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Power measurements and noise & vibrations levels in composite shafts in the maritime industry

Guijs, R.P. (2018) Power measurements and noise & vibrations levels in composite shafts in the maritime industry.

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Abstract:In the maritime industry, a shift from conventional materials such as steel towards more sophisticated materials such as composites can be distinguished. The reasons for this are numerous; it can be either from or cost- or weight-saving perspective, but also the reduction in maintenance required can be reason to apply different materials. An example of the application of composites in the rather conservative maritime industry are composite shafts. In the car industry they have been applied for quite some years, mainly because of the significant weight-saving which can be established. Also, in some special vessels composite shafts have been applied, especially for long spans when conventional shafts were simply not a possibility. For tugs composite shafts are applied because of the fact that they eliminate the need of bearings for support of the shaft. The reduction is both expenditures and time spend weighs up against to slightly higher purchase costs. However, after application of the shafts in various vessels, three problems were encountered. Because of the anisotropic nature of carbon fibre composite shafts, the method for power measurements on the shaft with strain gauges could be not be applied anymore and there were concerns about increased noise & vibrations levels because of the reduced uncoupling in the drive-line. Furthermore, because of the flammable nature of the composite, it was thought that this could cause problems with classification based on the fire integrity of the water-proof bulkhead. The latter was quickly resolved, since this scenario is considered as the stacking of two worst-case scenario’s, namely an internal fire and penetration of the hull. Furthermore, measures such as the installment of additional sprinklers had already been made and were accepted by class. To resolve the issues with the power measurements, an extensive literature research has been performed where multiple options are discussed. Examples of such are the application of Fibre Bragg Grating, SAW resonators, the measurements of the rate of twist or the use of a torque transducer. Furthermore, the application of strain gauges directly on the composite has been considered as well. The latter would be possible, however, it requires a high accuracy of alignment with the shaft to acquire the desired measurement accuracy. Furthermore, the mechanical and dimensional properties of the shaft itself are only known with a deviation of 10%, which would mean that calibration of every individual shaft is required to achieve the accuracy required by class. The most promising alternative, the application of a temporary torque transducer, will be a rather costly option because of both the purchase costs as the additional alignment required after removing the torque transducer from the drive-line. Hence, there has been chosen to enlarge the steel insert of the composite shaft to which the flange is attached. Benefits of these solution are that the additional weight is limited, no additional parts are required and the measurements can be performed, with strain gauges, on an isotropic material. This is the most cost-effective way, since no additional education for the engineers is required and the testing with strain gauges is a cost-efficient method. Concerning the expected increase in noise & vibration levels, a theoretical model has been developed. The background of these concerns was that because of the decreased weight of the shaft, the uncoupling of the drive-line would be limited and the eigenfrequencies would increase. This would increase the transmissibility of the vibration and could potentially lead to dangerous vibrations in the system. A dynamic model of the shaft itself, based on free harmonic vibrations, unveiled that the composite shaft actually shows a decrease in eigenfrequencies compared to the steel shaft, which can be contributed to the highly flexible couplings it is mounted with. Afterwards, a dynamic model of the entire drive-line has been created, which involves the engine and rudderpropeller as well and is based on an ASD Tug 2009. By replacing the steel shaft and its couplings for a composite counterpart, the dynamic behavior could be compared with as the only parameter the influence of the replacement of the shaft. Both the eigenfrequencies and mode-shapes displayed a high degree of similarity between the two set-ups. However, some eigenfrequencies were in order with the nominal speed of the engine (30 Hz), which could potentially cause resonance. A calculation on the amplitudes, both damped and undamped, revealed that this was not to cause any problems, for neither the composite or steel shaft. Noted should be that these are simplified, theoretical calculations which can not fully represent the highly dynamic and complex situation aboard a vessel in operation. Hence, the preparations for a validation step based on an ASD Tug 3212 is prepared to check whether the conclusions from the theoretical analysis are practically viable. All in all it can be concluded that the use of composite shafts instead of their steel counterparts will not impose any problems on the vessels concerning either power measurements or the noise & vibration levels, as long as the proper couplings and steel inserts are applied.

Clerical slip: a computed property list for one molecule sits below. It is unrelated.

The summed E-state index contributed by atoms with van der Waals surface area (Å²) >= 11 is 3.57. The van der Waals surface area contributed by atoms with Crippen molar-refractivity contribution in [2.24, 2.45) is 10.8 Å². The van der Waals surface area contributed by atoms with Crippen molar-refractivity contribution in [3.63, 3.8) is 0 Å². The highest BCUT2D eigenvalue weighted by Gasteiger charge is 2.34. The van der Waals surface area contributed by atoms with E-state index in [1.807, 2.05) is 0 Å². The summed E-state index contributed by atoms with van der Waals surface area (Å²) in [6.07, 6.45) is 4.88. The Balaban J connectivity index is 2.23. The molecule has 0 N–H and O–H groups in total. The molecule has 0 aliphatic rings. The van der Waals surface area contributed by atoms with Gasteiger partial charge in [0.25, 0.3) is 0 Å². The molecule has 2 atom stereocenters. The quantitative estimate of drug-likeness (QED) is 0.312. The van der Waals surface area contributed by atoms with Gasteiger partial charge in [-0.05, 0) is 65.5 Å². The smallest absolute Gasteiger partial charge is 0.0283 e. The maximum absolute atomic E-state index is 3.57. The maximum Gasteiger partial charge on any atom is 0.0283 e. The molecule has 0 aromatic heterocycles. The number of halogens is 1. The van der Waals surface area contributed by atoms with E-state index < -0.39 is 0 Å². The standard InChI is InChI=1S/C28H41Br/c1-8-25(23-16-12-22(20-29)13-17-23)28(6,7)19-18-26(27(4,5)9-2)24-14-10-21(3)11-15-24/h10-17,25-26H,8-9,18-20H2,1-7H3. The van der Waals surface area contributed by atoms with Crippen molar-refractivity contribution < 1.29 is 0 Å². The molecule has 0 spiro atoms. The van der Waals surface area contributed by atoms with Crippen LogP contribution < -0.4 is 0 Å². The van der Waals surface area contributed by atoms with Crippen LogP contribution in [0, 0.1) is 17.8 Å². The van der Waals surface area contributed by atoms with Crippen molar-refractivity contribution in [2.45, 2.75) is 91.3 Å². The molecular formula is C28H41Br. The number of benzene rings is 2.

Item Type:Internship Report (Master)
Faculty:ET: Engineering Technology
Programme:Mechanical Engineering MSc (60439)
Keywords:dynamic analysis, power measurement, maritime industry, modal analysis, composite shafts
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